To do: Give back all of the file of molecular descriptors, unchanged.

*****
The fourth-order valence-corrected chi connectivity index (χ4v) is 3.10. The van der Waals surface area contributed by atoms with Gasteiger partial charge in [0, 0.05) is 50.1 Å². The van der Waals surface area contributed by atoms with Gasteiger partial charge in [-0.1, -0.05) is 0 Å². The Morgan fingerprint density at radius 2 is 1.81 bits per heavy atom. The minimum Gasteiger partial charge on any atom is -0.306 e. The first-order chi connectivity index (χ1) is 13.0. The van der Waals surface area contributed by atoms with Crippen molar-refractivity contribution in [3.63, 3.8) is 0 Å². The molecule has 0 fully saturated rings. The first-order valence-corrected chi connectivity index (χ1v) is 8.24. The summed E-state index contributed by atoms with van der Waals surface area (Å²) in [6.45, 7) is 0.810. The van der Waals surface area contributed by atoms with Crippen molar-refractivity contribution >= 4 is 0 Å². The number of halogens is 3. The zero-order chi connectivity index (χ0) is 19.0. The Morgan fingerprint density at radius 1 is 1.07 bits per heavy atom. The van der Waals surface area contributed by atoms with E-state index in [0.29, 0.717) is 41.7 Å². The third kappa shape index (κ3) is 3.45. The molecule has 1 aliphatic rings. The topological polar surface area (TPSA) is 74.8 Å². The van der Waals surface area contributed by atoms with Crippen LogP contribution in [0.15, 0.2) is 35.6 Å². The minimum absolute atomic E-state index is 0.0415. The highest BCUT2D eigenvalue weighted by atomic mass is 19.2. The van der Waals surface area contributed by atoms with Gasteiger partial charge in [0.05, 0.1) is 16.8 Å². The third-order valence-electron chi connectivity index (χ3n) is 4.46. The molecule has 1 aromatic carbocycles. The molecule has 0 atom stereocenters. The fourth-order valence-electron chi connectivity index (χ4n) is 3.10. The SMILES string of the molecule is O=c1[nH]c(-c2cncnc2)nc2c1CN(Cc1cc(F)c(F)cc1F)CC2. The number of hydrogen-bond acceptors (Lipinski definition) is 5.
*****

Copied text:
The fourth-order valence-corrected chi connectivity index (χ4v) is 3.10. The van der Waals surface area contributed by atoms with Gasteiger partial charge in [0, 0.05) is 50.1 Å². The van der Waals surface area contributed by atoms with Gasteiger partial charge in [-0.1, -0.05) is 0 Å². The Morgan fingerprint density at radius 2 is 1.81 bits per heavy atom. The minimum Gasteiger partial charge on any atom is -0.306 e. The first-order chi connectivity index (χ1) is 13.0. The van der Waals surface area contributed by atoms with Crippen molar-refractivity contribution in [3.63, 3.8) is 0 Å². The molecule has 0 fully saturated rings. The first-order valence-corrected chi connectivity index (χ1v) is 8.24. The summed E-state index contributed by atoms with van der Waals surface area (Å²) in [6.45, 7) is 0.810. The van der Waals surface area contributed by atoms with Crippen molar-refractivity contribution >= 4 is 0 Å². The number of halogens is 3. The zero-order chi connectivity index (χ0) is 19.0. The Morgan fingerprint density at radius 1 is 1.07 bits per heavy atom. The van der Waals surface area contributed by atoms with E-state index in [0.29, 0.717) is 41.7 Å². The third kappa shape index (κ3) is 3.45. The molecule has 1 aliphatic rings. The topological polar surface area (TPSA) is 74.8 Å². The van der Waals surface area contributed by atoms with Crippen LogP contribution in [0.15, 0.2) is 35.6 Å². The minimum absolute atomic E-state index is 0.0415. The highest BCUT2D eigenvalue weighted by atomic mass is 19.2. The van der Waals surface area contributed by atoms with Gasteiger partial charge in [0.05, 0.1) is 16.8 Å². The third-order valence-electron chi connectivity index (χ3n) is 4.46. The molecule has 1 aromatic carbocycles. The molecule has 0 atom stereocenters. The fourth-order valence-electron chi connectivity index (χ4n) is 3.10. The SMILES string of the molecule is O=c1[nH]c(-c2cncnc2)nc2c1CN(Cc1cc(F)c(F)cc1F)CC2. The number of hydrogen-bond acceptors (Lipinski definition) is 5.